John Kelly is an acclaimed Australian contemporary artist who first achieved notoriety in the early 1990s with his famous Dobell’s cows series of paintings that culminated in the monumental sculpture 'Cow up a Tree' on the Champs Elysée, Paris in 1999.
But the world could well have missed seeing the talent of this artist had his mother not entered a “Win a Wish” competition run by a Melbourne radio station.
The story behind the “Win a Wish” is about John’s parents not having the financial resources to enable him to continue his fine arts course at RMIT University. Out of desperation his mother saw the “Win a Wish” competition entry form on a milk carton, filled it in and won.
The win covered the cost of the course, fares and fees that enabled John to return to his studies the following year. Now, over 30 years later John Kelly’s work can be found in art galleries around the world.
John’s parents migrated to Australia from the UK when he was six months old. Born in the UK to an Irish father and English mother, he scored the trifecta to become an Englishman, Irishman and Australian rolled into one.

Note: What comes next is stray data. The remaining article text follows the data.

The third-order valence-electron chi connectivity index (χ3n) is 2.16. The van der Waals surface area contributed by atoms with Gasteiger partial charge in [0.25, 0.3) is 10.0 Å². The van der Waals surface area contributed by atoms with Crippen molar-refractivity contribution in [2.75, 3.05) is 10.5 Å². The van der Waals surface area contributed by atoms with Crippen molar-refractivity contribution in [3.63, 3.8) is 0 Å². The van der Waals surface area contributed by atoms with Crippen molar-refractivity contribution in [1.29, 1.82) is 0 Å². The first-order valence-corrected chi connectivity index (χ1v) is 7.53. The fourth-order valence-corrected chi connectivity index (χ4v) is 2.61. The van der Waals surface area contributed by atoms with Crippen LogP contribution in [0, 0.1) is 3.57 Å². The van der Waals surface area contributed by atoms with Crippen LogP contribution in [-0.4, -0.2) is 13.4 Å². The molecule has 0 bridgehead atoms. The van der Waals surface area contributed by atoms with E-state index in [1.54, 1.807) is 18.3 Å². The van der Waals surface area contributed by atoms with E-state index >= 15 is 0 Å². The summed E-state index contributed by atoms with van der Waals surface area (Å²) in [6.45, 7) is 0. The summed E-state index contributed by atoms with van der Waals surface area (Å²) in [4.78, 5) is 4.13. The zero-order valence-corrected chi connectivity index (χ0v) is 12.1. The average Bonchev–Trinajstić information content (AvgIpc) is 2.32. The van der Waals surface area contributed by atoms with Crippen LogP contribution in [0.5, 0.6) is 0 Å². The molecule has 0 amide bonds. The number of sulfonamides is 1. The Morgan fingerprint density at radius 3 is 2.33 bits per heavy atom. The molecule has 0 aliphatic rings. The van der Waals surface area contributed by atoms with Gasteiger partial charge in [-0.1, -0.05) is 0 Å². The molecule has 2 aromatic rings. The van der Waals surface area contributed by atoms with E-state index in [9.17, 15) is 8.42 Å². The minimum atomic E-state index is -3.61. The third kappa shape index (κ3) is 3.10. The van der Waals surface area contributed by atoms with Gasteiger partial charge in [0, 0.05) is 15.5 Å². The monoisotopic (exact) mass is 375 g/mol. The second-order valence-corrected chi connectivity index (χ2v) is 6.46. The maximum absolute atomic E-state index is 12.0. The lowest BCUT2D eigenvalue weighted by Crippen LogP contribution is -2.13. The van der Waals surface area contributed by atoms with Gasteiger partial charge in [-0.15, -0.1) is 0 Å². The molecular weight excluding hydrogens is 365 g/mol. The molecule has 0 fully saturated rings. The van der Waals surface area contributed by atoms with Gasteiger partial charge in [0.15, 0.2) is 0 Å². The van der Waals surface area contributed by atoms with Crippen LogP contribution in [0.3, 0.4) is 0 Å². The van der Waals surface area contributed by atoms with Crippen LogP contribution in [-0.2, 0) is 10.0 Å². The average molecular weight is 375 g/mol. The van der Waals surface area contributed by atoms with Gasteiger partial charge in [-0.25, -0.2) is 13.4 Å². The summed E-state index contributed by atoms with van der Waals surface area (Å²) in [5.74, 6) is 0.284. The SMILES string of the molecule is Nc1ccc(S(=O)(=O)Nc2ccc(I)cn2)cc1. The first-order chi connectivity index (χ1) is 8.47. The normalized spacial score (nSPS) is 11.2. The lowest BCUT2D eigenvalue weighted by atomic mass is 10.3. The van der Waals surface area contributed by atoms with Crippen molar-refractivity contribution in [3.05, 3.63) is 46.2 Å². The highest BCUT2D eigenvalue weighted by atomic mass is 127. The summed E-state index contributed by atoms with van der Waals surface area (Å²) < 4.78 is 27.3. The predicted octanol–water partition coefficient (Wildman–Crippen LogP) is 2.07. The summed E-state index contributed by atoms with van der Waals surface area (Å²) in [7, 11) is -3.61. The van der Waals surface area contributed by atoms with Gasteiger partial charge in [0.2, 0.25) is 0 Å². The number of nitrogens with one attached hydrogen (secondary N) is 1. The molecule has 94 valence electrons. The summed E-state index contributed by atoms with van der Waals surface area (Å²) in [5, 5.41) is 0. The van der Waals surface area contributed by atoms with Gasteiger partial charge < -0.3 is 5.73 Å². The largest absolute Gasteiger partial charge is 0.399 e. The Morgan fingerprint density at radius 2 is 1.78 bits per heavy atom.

Is it any wonder that he inherited an irreverent sense of humour that is clearly reflected in his work?
He embarked on his international career in his late 20s having won a Samstag scholarship that took him from Australia to UK and France, and now sees him living and working in Ireland. He has successfully exhibited in various major cities around the world including London, Paris, Melbourne, Monte Carlo, Dublin Guangzhou and even the famous Glastonbury music festival where his ‘Three Cows in a Pile’ monumental sculpture appeared in a music video by the Kaiser Chiefs.
John has wonderful stories about the conflicts that success brought on, including a five-year court battle in Paris and a duel with the Australia Council for the Arts where in challenging their proposal to ‘brand’ the arts in Australia he managed to create an iconic beer label for Moo Brew.
John Kelly has been called many things - whimsical, awkward, even a ‘f**khead’ by one wag at the Australia Council - but he is also so much more. He writes on art, makes sculpture and has represented Ireland in a major international biennale. His most recent work is painting West Cork landscapes.
He describes his career as a journey of luck, art, success, bitterness, conflict and humour which he says amounts to life being an artist.